Viewpoints: Innovation: Still Possible in the Machine Tool Industry?
It's beyond debate that machine tools and their output in numerous manufacturing industries constitute one of the hallmarks of a modern society. Machine tools are levers that can lift entire industries and move them into rapid growth, profitability, and higher levels of technology. Think of cobalt-chrome replacement hips, laser-guided missile systems, powerful wind turbines, or the tiniest microchips, and there will be modern production facilities with state-of-the-art capital equipment producing them.
But consider innovation, the engine that drives competitiveness and growth in the machine tool arena. A definition that I use is "Innovation is the introduction of an invention into a use that has economic value." Inventors invent to be creative. Innovators innovate to make money.Where is the innovation that will continue advancing the pace of modern machining specifically and modern manufacturing in general? Where are these changes coming from? Put more directly, if you took VMCs from a dozen of the world's machine tool builders, removed the nameplates, and painted them all the same color, could you tell the difference?
Two serious problems that inhibit genuine innovation plague the machine tool industry.The first is Linear Product Development. By that I mean someone introduces a new machine, everyone gathers the specs, and then all the energy is directed at addressing niche advantages or stretching specifications, i.e., how fast we can increase spindle speed, or how far we can tilt a table? Linear Product Development will not grow our industry. Where are the out-of-the-box ideas that change the game? They can occur if companies will invest in what is called the Fuzzy Front End. Give your development teams the time and the tools to meet with customers, explore where the pain points are, and brainstorm around radical solutions. Don't give them three months, one mechanical engineer, and yell, "Invent"!
The second serious problem revolves around the new product development (NPD) process, and that problem takes two forms. Some companies have no process and fall into what I call the Mixed Model Trap. Many of our companies produce machines to customer specification—custom builds. They also attempt to perform NPD concurrently. Now, the machine tool business is subject to the same severe economic pressures as many other manufacturing businesses, and it often comes down to the same team of engineers, sales people, and other specialists to develop new custom applications for customers, or pursue new product development. Guess who wins? That incremental, barely-better-than-Brand X new product, or the $2 million order for Boeing that was due to ship a month ago?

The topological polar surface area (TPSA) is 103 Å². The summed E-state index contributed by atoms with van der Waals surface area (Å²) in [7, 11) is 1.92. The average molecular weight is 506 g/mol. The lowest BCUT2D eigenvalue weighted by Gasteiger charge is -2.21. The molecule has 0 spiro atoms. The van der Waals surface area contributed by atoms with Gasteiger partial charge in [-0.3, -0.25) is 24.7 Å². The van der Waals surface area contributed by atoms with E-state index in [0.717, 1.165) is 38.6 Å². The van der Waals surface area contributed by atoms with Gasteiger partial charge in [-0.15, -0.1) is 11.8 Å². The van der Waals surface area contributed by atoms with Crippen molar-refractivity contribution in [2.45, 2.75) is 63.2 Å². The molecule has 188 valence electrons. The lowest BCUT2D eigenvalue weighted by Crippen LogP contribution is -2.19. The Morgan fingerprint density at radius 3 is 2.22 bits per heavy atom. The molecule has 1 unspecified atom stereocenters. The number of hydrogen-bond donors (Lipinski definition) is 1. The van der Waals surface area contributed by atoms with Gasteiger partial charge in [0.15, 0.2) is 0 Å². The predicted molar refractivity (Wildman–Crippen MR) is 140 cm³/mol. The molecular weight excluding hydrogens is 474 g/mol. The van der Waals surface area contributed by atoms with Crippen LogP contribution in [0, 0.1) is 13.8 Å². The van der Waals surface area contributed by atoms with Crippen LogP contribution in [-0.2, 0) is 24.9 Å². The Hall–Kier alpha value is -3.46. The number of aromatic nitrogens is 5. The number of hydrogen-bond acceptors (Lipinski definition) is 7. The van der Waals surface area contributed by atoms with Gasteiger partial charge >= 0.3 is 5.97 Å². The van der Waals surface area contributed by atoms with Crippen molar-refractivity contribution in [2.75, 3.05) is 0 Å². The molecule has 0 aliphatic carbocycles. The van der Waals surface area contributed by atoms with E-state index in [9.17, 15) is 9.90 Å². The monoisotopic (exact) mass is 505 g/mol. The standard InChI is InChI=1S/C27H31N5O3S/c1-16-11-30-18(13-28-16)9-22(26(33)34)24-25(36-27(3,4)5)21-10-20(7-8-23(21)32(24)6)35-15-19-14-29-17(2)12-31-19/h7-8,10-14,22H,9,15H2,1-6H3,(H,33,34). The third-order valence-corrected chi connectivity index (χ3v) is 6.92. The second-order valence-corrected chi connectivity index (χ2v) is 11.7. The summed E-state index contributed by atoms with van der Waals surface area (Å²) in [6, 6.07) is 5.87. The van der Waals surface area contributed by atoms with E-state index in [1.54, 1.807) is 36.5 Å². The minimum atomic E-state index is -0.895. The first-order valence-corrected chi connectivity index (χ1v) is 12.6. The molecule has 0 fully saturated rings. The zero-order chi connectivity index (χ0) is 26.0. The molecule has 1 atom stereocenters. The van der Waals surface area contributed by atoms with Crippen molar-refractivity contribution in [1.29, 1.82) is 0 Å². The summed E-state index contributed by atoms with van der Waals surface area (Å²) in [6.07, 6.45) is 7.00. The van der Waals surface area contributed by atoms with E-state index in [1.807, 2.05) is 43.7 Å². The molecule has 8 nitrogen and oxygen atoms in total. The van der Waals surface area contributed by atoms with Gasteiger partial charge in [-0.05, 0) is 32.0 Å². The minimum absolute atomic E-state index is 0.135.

The other form that poor NPD can take is to become too bureaucratic. Many companies instituted a method called stage gate, and have ended up spending too much time filling out forms and trying to get "gatekeepers" in the room at the same time. This approach delays projects and, worse, out-of-the-box projects get shot down because "failure is not an option."
New thinking about innovation reveals that lean advantages similar to those employed in production processes can be applied to NPD. And some surprising audiences, like local and state governments, are paying attention. In 2004, I was part of a consortium receiving a grant from the State of Ohio to come up with a pilot program to apply lean principles to the NPD process for small and medium-sized businesses. The Partnership for Lean Innovation program, as it came to be called, became a productive laboratory for establishing and quantifying the value of NPD for manufacturers.
We established that four pillars of the Toyota Production System—value-stream mapping, waste elimination, focus on flow, and continuous improvement, each a specialty in itself—also apply to NPD. Identifying wastes in production, such as product defects, unnecessary motion, and waiting for parts, all had their parallels in product development, including superfluous design features, chasing components, and waiting for approvals.
Ten companies remain active in the Partnership for Lean Innovation program. Goals were to cut time to market in half, double innovation levels, and improve the success rate of new products by 50%. To date, the economic impact of the $1.9 million grant has been more than $30 million in new product sales by these companies.
As an officer of the Product Development Management Association (PDMA) and an executive with a company known for innovative processes and equipment, I believe that lean principles and new product development cannot only co-exist, they herald significant and measurable returns for the companies willing to apply them.
This article was first published in the April 2009 edition of Manufacturing Engineering magazine.